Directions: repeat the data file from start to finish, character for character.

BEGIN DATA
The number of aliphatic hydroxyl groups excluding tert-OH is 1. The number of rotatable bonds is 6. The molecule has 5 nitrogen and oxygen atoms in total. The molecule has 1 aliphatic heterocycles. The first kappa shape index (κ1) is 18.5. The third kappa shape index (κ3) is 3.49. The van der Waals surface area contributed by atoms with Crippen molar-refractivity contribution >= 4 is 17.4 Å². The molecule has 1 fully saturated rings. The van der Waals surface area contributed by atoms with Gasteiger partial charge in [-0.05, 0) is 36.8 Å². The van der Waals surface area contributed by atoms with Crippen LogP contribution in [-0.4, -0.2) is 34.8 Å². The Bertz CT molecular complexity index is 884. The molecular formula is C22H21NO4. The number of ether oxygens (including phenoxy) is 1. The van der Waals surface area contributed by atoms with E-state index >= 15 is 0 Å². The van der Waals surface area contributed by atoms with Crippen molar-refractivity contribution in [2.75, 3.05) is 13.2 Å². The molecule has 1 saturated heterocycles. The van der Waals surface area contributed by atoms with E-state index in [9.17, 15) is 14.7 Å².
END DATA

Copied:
The number of aliphatic hydroxyl groups excluding tert-OH is 1. The number of rotatable bonds is 6. The molecule has 5 nitrogen and oxygen atoms in total. The molecule has 1 aliphatic heterocycles. The first kappa shape index (κ1) is 18.5. The third kappa shape index (κ3) is 3.49. The van der Waals surface area contributed by atoms with Crippen molar-refractivity contribution >= 4 is 17.4 Å². The molecule has 1 fully saturated rings. The van der Waals surface area contributed by atoms with Gasteiger partial charge in [-0.05, 0) is 36.8 Å². The van der Waals surface area contributed by atoms with Crippen LogP contribution in [-0.4, -0.2) is 34.8 Å². The Bertz CT molecular complexity index is 884. The molecular formula is C22H21NO4. The number of ether oxygens (including phenoxy) is 1. The van der Waals surface area contributed by atoms with E-state index >= 15 is 0 Å². The van der Waals surface area contributed by atoms with Crippen molar-refractivity contribution in [2.75, 3.05) is 13.2 Å². The molecule has 1 saturated heterocycles. The van der Waals surface area contributed by atoms with E-state index in [9.17, 15) is 14.7 Å².